Rules of Engagement


Decorator David Carr and architect Peter Cohen’s guide to how they maximised the potential of every room in this Jo’burg home.

Rules of Engagement from Condé Nast House & Garden on Vimeo.

Take chances with decor

‘The main living area was informed by the clients’ collection of fine art,’ says decorator David Carr, who championed a massive Gillian Ayres by hanging it above the fireplace while also giving pride of place to Eileen Gray works, too. Traditional pieces were also given an update; a mid-century chaise was reimagined in sunshine yellow while an heirloom coffee table was paired with modern Perspex pieces. ‘Despite breaking all the “rules”, these elements work in creating an effortlessly lived-in and undecorated look,’ says David.

Create spaces that transport

David and Peter decided to make ‘a little piece of rural France in the middle of bustling Sandton’. This was achieved by creating a potager using an assortment of found objects while the exposed brick wall gives the space a sense of permanence.

Experiment with ceiling levels

‘Different volumes create a variable experience in the home,’ says Peter. He achieved this by leaving the roof trusses exposed in the lounge and playroom. He also painted them a similar tone to the flooring, effectively making them a decorative feature.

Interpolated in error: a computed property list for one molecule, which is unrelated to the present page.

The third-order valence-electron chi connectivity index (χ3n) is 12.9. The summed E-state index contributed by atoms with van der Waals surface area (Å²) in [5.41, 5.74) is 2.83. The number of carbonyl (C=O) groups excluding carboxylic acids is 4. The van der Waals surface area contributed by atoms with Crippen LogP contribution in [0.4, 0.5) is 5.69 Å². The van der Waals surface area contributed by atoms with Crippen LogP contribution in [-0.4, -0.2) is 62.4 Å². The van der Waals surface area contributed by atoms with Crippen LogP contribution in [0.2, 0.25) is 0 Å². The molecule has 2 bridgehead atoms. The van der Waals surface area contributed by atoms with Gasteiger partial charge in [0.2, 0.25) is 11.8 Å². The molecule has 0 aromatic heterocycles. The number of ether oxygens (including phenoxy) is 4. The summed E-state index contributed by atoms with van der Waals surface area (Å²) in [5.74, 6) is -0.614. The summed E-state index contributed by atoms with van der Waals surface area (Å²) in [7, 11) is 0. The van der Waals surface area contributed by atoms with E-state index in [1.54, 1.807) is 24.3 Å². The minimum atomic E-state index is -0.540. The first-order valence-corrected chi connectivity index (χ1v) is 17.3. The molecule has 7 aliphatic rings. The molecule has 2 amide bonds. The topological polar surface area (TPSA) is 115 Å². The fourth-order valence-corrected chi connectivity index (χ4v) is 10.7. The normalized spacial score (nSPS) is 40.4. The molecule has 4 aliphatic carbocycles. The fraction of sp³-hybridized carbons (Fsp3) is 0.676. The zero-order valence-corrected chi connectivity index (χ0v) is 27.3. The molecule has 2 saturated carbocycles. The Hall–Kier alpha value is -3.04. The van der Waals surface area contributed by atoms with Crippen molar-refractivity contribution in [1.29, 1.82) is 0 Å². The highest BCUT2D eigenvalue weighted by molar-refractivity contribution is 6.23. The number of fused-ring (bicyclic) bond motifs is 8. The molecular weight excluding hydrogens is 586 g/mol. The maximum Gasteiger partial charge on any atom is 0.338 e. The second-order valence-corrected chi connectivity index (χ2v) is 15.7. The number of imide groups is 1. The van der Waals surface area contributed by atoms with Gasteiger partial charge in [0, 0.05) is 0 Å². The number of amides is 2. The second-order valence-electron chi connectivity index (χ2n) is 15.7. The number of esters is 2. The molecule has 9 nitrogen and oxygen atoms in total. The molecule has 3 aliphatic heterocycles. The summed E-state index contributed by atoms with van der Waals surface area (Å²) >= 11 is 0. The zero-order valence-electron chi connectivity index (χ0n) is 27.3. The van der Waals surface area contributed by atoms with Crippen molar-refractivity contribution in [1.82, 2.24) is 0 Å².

Function can be personal

‘Much like the kitchen, the bathrooms are more than just functional spaces,’ says Peter. David agrees, ‘This is as much a space for bathing as it is relaxing with a cup of tea.’ Here, walls were given a similar cement treatment as the floors to create warmth, while velvet upholstery breaks any austerity.

Create harmony

‘Though the steel beams were a structural requirement, we decided to turn them into a decorative element by leaving them exposed,’ says architect Peter Cohen. By doing this he effectively unified the space by repeating the industrial linearity of the windows and doors as well as the steel pillars that run down the exterior walkways.

Photography Elsa Young